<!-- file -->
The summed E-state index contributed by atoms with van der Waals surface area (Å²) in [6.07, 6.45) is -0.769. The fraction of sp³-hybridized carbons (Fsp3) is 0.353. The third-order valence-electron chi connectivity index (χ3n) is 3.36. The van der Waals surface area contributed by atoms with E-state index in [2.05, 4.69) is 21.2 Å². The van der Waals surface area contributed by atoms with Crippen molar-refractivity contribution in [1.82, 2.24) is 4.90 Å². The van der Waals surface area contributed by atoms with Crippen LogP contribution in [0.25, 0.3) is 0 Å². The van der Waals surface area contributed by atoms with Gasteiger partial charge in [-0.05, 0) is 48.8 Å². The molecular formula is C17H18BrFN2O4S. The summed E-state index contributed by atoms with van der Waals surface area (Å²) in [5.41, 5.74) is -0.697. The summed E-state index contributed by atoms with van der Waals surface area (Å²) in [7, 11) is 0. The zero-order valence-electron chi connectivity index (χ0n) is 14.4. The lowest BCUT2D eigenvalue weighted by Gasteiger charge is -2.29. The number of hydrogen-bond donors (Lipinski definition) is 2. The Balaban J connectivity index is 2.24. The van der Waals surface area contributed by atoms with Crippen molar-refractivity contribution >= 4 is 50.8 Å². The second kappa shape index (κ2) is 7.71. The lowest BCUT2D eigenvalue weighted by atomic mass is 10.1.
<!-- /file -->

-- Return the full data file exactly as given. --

The summed E-state index contributed by atoms with van der Waals surface area (Å²) in [6.07, 6.45) is -0.769. The fraction of sp³-hybridized carbons (Fsp3) is 0.353. The third-order valence-electron chi connectivity index (χ3n) is 3.36. The van der Waals surface area contributed by atoms with E-state index in [2.05, 4.69) is 21.2 Å². The van der Waals surface area contributed by atoms with Crippen molar-refractivity contribution in [1.82, 2.24) is 4.90 Å². The van der Waals surface area contributed by atoms with Crippen LogP contribution in [0.25, 0.3) is 0 Å². The van der Waals surface area contributed by atoms with Gasteiger partial charge in [-0.05, 0) is 48.8 Å². The molecular formula is C17H18BrFN2O4S. The summed E-state index contributed by atoms with van der Waals surface area (Å²) in [5.41, 5.74) is -0.697. The summed E-state index contributed by atoms with van der Waals surface area (Å²) in [7, 11) is 0. The zero-order valence-electron chi connectivity index (χ0n) is 14.4. The lowest BCUT2D eigenvalue weighted by Gasteiger charge is -2.29. The number of hydrogen-bond donors (Lipinski definition) is 2. The Balaban J connectivity index is 2.24. The van der Waals surface area contributed by atoms with Crippen molar-refractivity contribution >= 4 is 50.8 Å². The second kappa shape index (κ2) is 7.71. The lowest BCUT2D eigenvalue weighted by atomic mass is 10.1.